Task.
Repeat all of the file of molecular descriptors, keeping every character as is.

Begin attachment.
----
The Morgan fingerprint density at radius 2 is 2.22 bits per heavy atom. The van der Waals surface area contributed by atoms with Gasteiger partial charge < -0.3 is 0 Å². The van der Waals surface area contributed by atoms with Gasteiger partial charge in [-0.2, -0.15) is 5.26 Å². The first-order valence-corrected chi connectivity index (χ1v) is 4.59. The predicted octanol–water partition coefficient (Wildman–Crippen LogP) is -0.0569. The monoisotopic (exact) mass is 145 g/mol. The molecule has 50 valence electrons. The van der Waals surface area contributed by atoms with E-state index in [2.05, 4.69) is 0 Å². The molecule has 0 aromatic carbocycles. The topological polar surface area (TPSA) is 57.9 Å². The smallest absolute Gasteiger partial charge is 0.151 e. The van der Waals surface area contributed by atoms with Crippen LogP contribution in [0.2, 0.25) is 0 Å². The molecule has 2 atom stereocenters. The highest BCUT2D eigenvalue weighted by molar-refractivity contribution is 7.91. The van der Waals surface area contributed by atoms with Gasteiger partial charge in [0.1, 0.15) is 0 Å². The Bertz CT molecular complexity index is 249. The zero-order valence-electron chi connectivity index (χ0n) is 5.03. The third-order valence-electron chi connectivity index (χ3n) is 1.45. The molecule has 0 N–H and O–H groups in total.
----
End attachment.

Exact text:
The Morgan fingerprint density at radius 2 is 2.22 bits per heavy atom. The van der Waals surface area contributed by atoms with Gasteiger partial charge < -0.3 is 0 Å². The van der Waals surface area contributed by atoms with Gasteiger partial charge in [-0.2, -0.15) is 5.26 Å². The first-order valence-corrected chi connectivity index (χ1v) is 4.59. The predicted octanol–water partition coefficient (Wildman–Crippen LogP) is -0.0569. The monoisotopic (exact) mass is 145 g/mol. The molecule has 50 valence electrons. The van der Waals surface area contributed by atoms with E-state index in [2.05, 4.69) is 0 Å². The molecule has 0 aromatic carbocycles. The topological polar surface area (TPSA) is 57.9 Å². The smallest absolute Gasteiger partial charge is 0.151 e. The van der Waals surface area contributed by atoms with Crippen LogP contribution in [0.2, 0.25) is 0 Å². The molecule has 2 atom stereocenters. The highest BCUT2D eigenvalue weighted by molar-refractivity contribution is 7.91. The van der Waals surface area contributed by atoms with Gasteiger partial charge in [0.1, 0.15) is 0 Å². The Bertz CT molecular complexity index is 249. The zero-order valence-electron chi connectivity index (χ0n) is 5.03. The third-order valence-electron chi connectivity index (χ3n) is 1.45. The molecule has 0 N–H and O–H groups in total.